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jedimath

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Thanks.

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In summary: March of this year.I thought so. If you had you wouldn't have mentioned it. While you are right that it is widely regarded, it is not because it is a good book. It becomes a good book when you are mathematical mature enough.The book is terrible for self-study (really one of the worst books to self-study from if you are new to the material, I tried this some years ago and did not get much out of it). Moreover, the book dives directly into metric spaces and metric space topology which is way too advanced for what the OP needs.I would recommend the OP the book Spivak's book "Calculus". This is a rigorous math textbook and the author

- #1

jedimath

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Thanks.

Physics news on Phys.org

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Could you tell where you are currently and where you want to end up, since I do not know the specific books?jedimath said:

Thanks.

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jedimath

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Galileo and Newton, Maxwell, Noether, Schrödinger or Einstein? If your answer is "all", my next question will be "At which university?"jedimath said:My goal is to understand Physics and study math needed to it.

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jedimath

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Sorry for my english. I use google translate.

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jedimath

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- #8

symbolipoint

Homework Helper

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They are good books but you really should study "elementary" and "intermediate" Algebra, and Trigonometry in order to adequately handle studying Calculus and Physics.jedimath said:

Thanks.

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and FISICA PER LA SCUOLA SUPERIORE from Gerardo Troiano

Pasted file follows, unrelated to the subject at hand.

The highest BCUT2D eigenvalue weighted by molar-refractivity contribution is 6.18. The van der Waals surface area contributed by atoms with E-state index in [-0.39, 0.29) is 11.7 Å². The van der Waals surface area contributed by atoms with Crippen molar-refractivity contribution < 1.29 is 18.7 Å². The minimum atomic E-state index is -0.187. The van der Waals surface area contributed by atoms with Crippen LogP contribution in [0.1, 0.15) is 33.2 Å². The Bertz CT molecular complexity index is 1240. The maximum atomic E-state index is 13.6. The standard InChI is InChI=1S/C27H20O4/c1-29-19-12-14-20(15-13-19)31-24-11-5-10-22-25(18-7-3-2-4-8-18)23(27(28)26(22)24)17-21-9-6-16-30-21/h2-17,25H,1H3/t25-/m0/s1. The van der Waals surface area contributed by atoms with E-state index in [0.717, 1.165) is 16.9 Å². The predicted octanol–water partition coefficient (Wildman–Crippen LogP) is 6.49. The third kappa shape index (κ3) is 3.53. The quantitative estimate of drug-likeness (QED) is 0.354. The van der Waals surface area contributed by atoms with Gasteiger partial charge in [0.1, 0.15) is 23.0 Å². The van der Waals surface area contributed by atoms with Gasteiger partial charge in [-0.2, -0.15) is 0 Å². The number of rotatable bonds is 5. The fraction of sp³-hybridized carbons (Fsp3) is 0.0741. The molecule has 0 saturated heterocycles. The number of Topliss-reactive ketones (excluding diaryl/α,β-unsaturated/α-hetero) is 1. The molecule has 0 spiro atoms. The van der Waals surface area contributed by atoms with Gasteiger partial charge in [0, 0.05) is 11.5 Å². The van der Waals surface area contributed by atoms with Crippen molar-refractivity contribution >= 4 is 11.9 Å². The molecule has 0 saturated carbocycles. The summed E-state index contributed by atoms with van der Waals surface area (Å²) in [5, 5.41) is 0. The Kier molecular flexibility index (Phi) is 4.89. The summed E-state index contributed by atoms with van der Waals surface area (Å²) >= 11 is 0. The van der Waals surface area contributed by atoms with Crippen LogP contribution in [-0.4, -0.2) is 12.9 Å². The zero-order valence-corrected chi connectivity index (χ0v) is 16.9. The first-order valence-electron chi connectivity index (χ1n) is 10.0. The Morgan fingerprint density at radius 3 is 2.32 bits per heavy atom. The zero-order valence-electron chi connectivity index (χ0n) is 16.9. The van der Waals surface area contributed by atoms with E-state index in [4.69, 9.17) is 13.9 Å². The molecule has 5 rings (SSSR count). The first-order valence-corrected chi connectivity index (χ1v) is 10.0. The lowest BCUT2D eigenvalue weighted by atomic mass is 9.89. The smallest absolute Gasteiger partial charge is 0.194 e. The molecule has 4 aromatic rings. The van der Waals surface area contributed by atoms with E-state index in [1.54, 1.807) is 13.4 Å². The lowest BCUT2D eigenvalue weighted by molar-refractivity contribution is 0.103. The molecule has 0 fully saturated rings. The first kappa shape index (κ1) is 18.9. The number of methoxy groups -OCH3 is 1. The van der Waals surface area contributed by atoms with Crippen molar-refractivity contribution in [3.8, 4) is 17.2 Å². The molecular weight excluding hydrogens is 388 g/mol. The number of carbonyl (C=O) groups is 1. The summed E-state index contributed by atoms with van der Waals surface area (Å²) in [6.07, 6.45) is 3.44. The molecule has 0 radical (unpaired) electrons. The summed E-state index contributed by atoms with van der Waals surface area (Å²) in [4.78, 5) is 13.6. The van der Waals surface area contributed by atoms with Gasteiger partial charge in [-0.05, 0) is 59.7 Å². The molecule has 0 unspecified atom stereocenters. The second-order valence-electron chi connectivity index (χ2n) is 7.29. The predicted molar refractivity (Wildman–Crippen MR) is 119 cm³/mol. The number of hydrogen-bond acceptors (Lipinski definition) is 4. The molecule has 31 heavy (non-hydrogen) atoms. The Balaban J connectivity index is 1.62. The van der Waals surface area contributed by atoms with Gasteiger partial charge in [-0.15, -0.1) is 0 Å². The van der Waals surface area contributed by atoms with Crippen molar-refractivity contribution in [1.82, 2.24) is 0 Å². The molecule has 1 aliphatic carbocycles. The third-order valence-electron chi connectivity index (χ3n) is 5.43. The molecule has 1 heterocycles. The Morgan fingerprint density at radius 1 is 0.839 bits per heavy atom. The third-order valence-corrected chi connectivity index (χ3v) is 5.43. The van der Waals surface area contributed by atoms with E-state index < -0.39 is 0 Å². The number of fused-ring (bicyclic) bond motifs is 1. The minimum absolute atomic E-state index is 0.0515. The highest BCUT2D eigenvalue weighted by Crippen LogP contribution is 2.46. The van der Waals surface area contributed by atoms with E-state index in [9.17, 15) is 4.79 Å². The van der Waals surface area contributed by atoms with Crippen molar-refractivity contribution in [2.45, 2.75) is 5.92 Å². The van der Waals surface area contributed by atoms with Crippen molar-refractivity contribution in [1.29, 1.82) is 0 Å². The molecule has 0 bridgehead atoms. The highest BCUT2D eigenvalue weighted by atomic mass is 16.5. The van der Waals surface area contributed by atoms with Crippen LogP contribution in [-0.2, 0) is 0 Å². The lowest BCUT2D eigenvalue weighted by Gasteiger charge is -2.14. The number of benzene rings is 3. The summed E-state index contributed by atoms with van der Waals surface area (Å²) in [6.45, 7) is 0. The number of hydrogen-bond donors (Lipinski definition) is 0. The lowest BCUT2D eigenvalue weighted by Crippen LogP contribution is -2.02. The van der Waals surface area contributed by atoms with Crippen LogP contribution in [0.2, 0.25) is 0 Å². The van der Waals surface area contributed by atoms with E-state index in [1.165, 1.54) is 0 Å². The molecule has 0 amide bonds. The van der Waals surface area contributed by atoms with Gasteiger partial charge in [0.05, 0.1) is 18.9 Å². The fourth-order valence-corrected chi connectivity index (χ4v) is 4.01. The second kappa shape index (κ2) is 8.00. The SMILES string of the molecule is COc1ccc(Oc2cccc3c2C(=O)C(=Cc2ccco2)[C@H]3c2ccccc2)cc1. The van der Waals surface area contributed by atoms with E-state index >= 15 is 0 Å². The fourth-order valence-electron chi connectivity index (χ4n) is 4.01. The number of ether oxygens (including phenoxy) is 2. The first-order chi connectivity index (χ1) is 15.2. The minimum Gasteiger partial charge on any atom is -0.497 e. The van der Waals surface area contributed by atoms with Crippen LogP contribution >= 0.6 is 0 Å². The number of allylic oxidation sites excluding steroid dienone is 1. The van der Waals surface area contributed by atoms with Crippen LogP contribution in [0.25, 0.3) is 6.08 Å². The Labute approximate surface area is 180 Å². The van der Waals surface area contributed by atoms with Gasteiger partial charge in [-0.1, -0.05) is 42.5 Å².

which both don't look bad. And the first link is a free pdf, so you can simply see how far you get.

In any case you should bookmark PF to ask questions when they occur.

- #10

Mark44

Mentor

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Larson isn't very rigorous, but Halliday (or Halliday & Resnick + another author) is very commonly used in college physics, and has been for many years.jedimath said:I have Larson Calculus and Halliday Fundamentals of physics.

As already noted, you need to have a strong background in algebra and trigonometry to be able to understand calculus. Some geometry doesn't hurt, either. You won't get far in physics without a solid foundation in calculus.jedimath said:I have know some algebra. No geometry and trigonometry :(

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jedimath

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Mark44 said:Larson isn't very rigorous, but Halliday (or Halliday & Resnick + another author) is very commonly used in college physics, and has been for many years.

What Is a rigorous Calculus book? And for algebra Thanks

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Mark44

Mentor

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jedimath said:What Is a rigorous Calculus book?

Don't know. One algebra textbook is probably as good as another.jedimath said:And for algebra

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member 587159

Mark44 said:Principles of Mathematical Analysis, AKA "Baby Rudin," by Walter Rudin is widely regarded.

Can I ask you if you read this book?

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Mark44

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No, I haven't.Math_QED said:Can I ask you if you read this book?

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member 587159

Mark44 said:No, I haven't.